Disappearing flex: Assemblies affect student time

Check each week’s schedule, vice principal recommends


Grace Kowalevsky

Seniors Oliva Carrico, Grace Brenton and Zoie Obst study during flex.

Andrew de las Alas, Reporter

Flex, as many students have come to realize, is just as useful as you make it. A designated free period to do finish tasks such as homework provides stress relief for many. 

However, when flex is not available, it certainly doesn’t go unnoticed.

An administrator has pointed out that flex is exactly that — flexible time — and that students should plan accordingly when flex is used for another activity, as happened multiple times last month. 

The week of Feb. 11 due to the rescheduling of multiple events including the Winterfest assembly as well as the two-hour weather delays that eliminated flex, sophomores and freshmen were left with one day of flex from Monday through Friday. 

Flex: A placeholder for events

Vice Principal Mr. Jere Kubsuke said, “When we originally designed the schedule, flex was a flexible time for events that didn’t take away from academic time.” He also said, “It’s a place holder for events.”

The previous schedule did reportedly not allow for a level of flexibility that the current schedule does, and class time would be compromised on days for special events like Mass. 

Kubuske said he likes how flex can be seen as both a fun time and a time for advancement, and that one free flex out of five is what he called a “unique situation.”

In the future, students can look at a schedule Kubsuke and student activities director Mr. Anthony Ernst put together, which is available via the student portal and is emailed to every student on Monday mornings. Checking that schedule allows students the opportunity to plan their flex and resource time for the entire week. 

The traditional use of flex as a time for productivity means many students feel a lacking when it isn’t available.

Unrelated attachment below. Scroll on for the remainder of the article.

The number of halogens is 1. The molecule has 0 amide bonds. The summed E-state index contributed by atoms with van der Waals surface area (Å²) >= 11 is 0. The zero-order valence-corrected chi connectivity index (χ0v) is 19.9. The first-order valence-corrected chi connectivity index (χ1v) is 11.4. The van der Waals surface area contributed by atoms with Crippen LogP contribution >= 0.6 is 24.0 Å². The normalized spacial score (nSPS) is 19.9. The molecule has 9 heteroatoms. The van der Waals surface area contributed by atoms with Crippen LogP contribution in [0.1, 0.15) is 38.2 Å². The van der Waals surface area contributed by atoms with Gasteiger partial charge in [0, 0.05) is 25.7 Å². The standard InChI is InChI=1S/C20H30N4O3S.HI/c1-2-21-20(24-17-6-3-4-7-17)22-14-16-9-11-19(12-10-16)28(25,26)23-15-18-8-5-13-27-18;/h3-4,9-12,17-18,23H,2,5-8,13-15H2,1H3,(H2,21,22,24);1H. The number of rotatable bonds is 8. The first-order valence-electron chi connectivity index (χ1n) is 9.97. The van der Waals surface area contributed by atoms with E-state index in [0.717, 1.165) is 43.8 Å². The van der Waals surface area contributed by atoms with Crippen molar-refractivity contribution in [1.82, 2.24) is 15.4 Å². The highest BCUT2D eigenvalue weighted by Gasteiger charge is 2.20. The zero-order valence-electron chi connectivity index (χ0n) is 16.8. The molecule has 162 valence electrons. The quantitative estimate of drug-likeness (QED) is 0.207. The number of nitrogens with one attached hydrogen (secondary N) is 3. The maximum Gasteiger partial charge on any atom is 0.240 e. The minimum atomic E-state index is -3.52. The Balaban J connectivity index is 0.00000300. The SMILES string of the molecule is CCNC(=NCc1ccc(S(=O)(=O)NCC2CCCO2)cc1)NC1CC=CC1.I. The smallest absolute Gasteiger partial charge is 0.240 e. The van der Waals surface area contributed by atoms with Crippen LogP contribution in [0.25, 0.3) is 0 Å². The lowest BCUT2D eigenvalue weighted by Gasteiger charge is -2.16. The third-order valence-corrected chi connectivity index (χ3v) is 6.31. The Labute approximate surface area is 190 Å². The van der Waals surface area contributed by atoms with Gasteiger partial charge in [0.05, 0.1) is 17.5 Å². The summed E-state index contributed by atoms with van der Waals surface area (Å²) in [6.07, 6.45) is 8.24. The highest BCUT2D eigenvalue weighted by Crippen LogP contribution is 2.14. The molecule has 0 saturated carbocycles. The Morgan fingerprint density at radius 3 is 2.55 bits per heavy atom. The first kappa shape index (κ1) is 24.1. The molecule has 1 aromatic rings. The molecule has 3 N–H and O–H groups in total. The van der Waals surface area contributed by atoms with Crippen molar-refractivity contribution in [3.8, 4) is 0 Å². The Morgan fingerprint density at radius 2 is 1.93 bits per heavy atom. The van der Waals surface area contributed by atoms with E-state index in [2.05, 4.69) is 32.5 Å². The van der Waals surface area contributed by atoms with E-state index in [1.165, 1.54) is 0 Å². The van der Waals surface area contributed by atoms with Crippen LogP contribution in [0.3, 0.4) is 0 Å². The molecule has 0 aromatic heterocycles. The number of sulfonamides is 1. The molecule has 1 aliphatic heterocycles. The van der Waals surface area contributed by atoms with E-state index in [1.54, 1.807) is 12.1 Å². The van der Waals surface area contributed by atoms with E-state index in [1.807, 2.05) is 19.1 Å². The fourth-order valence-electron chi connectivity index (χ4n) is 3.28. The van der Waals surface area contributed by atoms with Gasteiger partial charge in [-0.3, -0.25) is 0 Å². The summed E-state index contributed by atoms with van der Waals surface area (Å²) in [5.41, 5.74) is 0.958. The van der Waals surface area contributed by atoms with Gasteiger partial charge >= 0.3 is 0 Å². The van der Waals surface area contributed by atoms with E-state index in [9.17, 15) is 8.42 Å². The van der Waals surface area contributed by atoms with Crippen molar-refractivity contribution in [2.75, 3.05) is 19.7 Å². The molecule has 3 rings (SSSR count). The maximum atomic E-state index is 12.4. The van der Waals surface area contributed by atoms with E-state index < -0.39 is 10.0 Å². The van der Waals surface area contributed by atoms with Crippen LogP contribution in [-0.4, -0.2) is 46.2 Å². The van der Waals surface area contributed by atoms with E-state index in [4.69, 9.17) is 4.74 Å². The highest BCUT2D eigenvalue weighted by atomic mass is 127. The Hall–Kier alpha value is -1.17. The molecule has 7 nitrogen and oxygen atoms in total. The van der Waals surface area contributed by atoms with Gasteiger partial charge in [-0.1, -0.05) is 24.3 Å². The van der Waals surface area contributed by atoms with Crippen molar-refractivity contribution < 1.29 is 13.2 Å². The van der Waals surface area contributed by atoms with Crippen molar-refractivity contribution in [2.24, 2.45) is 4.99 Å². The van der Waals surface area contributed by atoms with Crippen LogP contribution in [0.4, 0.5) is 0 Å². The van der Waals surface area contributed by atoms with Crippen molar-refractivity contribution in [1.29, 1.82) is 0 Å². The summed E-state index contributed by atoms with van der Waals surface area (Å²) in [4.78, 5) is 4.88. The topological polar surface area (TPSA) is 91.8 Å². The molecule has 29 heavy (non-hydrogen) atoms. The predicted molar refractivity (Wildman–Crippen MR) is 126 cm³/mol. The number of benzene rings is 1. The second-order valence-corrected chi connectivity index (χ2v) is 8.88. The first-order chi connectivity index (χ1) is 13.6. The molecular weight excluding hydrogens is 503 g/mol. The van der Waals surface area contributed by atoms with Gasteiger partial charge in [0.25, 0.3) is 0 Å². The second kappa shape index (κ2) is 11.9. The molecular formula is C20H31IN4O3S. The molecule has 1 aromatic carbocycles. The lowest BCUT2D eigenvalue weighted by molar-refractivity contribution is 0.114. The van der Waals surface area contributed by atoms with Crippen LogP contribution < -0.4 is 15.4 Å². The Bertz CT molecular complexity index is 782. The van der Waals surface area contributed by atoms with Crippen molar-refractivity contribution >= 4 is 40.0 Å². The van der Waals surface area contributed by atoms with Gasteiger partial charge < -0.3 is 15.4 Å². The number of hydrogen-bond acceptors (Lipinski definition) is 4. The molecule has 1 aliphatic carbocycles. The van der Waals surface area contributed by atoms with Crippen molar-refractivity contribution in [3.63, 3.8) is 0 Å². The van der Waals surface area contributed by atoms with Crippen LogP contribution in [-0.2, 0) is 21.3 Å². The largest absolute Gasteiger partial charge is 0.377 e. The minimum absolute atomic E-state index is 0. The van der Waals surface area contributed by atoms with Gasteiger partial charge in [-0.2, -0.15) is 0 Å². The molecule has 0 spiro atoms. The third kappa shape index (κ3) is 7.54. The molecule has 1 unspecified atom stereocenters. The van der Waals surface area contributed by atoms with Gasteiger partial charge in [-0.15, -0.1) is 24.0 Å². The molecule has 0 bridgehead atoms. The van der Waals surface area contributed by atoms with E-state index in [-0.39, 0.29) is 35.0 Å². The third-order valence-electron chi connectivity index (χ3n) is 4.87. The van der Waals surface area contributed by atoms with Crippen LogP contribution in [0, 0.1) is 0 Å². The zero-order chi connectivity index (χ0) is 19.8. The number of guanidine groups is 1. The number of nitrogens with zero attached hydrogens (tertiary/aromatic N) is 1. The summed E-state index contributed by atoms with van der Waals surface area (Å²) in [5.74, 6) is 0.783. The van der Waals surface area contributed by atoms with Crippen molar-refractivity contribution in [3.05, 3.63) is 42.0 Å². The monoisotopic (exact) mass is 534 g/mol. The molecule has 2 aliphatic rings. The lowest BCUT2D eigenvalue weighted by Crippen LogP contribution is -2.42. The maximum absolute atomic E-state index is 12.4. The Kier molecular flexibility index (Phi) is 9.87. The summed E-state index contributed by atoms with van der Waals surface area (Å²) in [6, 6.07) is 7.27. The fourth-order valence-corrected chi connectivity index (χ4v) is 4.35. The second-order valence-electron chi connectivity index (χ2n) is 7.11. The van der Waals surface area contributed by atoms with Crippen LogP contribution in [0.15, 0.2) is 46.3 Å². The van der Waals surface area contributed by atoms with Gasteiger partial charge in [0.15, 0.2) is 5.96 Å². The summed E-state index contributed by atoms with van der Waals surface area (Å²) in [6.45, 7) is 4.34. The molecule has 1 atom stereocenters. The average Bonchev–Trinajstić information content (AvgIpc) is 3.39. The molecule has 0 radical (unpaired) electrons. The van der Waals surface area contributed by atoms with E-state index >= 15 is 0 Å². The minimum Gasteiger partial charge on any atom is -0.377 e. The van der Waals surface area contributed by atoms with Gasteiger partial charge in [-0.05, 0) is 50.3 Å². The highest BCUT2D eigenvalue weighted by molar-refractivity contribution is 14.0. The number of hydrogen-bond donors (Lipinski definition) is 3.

Sophomore Levi Wojtalik said, “I thought it was annoying because I had to reschedule my verb mastery.” 

Wojtalik said, “I like (flex) because it’s a good buffer time, especially since I don’t have a resource.”

Taking away flex “not fun”

Sophomore Madison Ackley said, “Flex is marketed to students as a time to do homework and make up tests without missing class time.” She also said, “Taking flex away is doable, (but) doing it four or five times is not fun.”

Freshman Justin Sage said about the recent adjustments to the daily schedule, “Even though we missed missed flex, it was a fun experience at both assemblies.”

Chemistry teacher Miss Elizabeth Subrin ‘12 said she felt the lack of flex bothered some students because they like that free time.

Freshman Nick Bozzello-Levine said, “It made me feel a little stressed. I felt like the day wasn’t as productive, although I also enjoyed the assemblies and the Mass. I like flex. I enjoy the freedom of having the responsibility of either doing homework or games. It takes a lot of stress off of after school.”

For students who do not have a resource, taking a look at each week’s flex schedule and planning accordingly might be an effective strategy for their use — or not — of flex.